Title: Nearly Constant Tile Complexity for any Shape in Two-Handed Tile Assembly

Authors: Robert Schweller, Andrew Winslow, and Tim Wylie

Abstract:

Tile self-assembly is a well-studied theoretical model of geometric computation based on nanoscale DNA-based molecular systems. Here, we study the *two-handed tile self-assembly model* or *2HAM* at general temperatures, in contrast with prior study limited to small constant temperatures, leading to surprising results. We obtain constructions at larger (i.e., hotter) temperatures that disprove prior conjectures and break well-known bounds for low-temperature systems via new methods of temperature-encoded information.

In particular, for all $n \in \mathbb{N}$, we assemble $n \times n$ squares using $O(2^{\log^*{n}})$ tile types, thus breaking the well-known information theoretic lower bound of Rothemund and Winfree. Using this construction, we then show how to use the temperature to encode general shapes and construct them at scale with $O(2^{\log^*{K}})$ tiles, where $K$ denotes the Kolmogorov complexity of the target shape. Following, we refute a long-held conjecture by showing how to use temperature to construct $n \times O(1)$ rectangles using only $O(\log{n}/\log\log{n})$ tile types. We also give two small systems to generate nanorulers of varying length based solely on varying the system temperature.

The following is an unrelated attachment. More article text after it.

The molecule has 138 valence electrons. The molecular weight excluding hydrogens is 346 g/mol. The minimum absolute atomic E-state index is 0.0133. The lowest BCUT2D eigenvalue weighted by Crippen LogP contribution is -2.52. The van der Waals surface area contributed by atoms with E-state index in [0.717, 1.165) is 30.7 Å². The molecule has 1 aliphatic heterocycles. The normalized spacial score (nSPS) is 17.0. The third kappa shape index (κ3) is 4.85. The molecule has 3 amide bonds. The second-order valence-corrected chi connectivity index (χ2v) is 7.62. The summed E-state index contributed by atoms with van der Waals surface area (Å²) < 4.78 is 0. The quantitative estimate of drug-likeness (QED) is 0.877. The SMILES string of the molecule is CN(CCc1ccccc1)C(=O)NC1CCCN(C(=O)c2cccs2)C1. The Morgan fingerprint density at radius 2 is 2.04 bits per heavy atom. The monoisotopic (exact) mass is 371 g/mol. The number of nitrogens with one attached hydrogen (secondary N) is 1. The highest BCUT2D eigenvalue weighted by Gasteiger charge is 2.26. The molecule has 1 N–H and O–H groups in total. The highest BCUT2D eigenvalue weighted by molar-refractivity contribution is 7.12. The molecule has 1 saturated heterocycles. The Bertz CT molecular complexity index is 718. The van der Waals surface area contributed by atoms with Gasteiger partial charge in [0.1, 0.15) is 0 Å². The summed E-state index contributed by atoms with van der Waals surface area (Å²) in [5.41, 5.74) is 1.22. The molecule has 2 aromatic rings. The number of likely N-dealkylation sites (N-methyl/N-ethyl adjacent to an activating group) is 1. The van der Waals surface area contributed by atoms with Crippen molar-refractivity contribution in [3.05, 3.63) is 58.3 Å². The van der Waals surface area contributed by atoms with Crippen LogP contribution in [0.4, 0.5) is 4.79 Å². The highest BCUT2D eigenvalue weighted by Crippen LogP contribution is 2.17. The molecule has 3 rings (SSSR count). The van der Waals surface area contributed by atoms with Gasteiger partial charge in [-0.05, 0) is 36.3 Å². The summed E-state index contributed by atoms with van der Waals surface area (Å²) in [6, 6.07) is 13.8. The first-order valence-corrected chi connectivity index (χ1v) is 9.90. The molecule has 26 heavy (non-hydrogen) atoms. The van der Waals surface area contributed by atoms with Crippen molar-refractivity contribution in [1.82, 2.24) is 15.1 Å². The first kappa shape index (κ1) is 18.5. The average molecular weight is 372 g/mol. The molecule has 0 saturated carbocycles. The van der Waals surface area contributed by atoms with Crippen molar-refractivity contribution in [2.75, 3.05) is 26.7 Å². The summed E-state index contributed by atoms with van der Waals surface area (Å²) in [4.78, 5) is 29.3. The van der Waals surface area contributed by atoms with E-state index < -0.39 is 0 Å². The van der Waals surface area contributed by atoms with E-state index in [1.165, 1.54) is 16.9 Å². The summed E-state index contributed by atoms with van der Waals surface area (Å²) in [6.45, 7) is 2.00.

These results constitute the first real demonstration of the power of high temperature systems for tile assembly in the 2HAM. This leads to several directions for future explorations which we discuss in the conclusion.

Citation: Algorithmica, 2019